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The old belief

Sunday, 9 December, 2012

Knock Shrine, Mayo, Ireland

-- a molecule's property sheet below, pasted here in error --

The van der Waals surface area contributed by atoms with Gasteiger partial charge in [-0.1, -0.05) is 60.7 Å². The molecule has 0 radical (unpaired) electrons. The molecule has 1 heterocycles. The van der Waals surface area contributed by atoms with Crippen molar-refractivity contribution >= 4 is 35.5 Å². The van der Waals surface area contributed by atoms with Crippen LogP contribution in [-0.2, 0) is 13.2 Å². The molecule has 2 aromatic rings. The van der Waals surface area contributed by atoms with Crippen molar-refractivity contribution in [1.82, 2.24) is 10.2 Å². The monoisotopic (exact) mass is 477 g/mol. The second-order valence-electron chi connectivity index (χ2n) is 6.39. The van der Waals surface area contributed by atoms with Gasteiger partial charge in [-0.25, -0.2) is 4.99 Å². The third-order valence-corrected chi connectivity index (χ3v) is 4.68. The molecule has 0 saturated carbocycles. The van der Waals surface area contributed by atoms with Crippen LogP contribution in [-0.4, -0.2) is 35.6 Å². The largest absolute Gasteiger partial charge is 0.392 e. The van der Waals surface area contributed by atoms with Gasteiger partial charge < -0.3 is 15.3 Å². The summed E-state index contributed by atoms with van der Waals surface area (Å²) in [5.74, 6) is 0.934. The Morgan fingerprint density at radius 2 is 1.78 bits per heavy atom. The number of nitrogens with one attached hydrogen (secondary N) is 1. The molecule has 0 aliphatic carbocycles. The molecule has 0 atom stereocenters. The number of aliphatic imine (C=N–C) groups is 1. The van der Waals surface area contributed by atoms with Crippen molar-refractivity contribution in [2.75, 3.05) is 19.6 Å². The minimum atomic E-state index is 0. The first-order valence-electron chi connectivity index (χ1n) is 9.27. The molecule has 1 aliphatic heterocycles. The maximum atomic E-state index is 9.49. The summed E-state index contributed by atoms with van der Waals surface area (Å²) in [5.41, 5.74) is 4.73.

“The feast of the Immaculate Conception, which is celebrated on 8 December, emerged in some Anglo-Saxon monasteries in the eleventh century. But the attempts to introduce it officially provoked contradiction and theoretical discussion, bearing upon its legitimacy and its meaning, which were continued for centuries and were not definitively settled before 1854. The ‘Martyrology of Tallaght’ compiled about 790 and the ‘Feilire’ of St. Aengus (800) register the Conception of Mary on 3 May. This Irish feast certainly stands alone and outside the line of liturgical development. The Scholiast adds, in the lower margin of the “Feilire”, that the conception (Inceptio) took place in February, since Mary was born after seven months — a singular notion found also in some Greek authors. The first definite and reliable knowledge of the feast in the West comes from England; it is found in a calendar of Old Minster, Winchester (Conceptio S’ce Dei Genetricis Mari), dating from about 1030, and in another calendar of New Minster, Winchester, written between 1035 and 1056; a pontifical of Exeter of the eleventh century (assigned to 1046-1072) contains a ‘benedictio in Conceptione S. Mariae‘; a similar benediction is found in a Canterbury pontifical written probably in the first half of the eleventh century, certainly before the Conquest. These episcopal benedictions show that the feast not only commended itself to the devotion of individuals, but that it was recognized by authority and was observed by the Saxon monks with considerable solemnity. The existing evidence goes to show that the establishment of the feast in England was due to the monks of Winchester before the Conquest (1066).” The Catholic Encyclopedia

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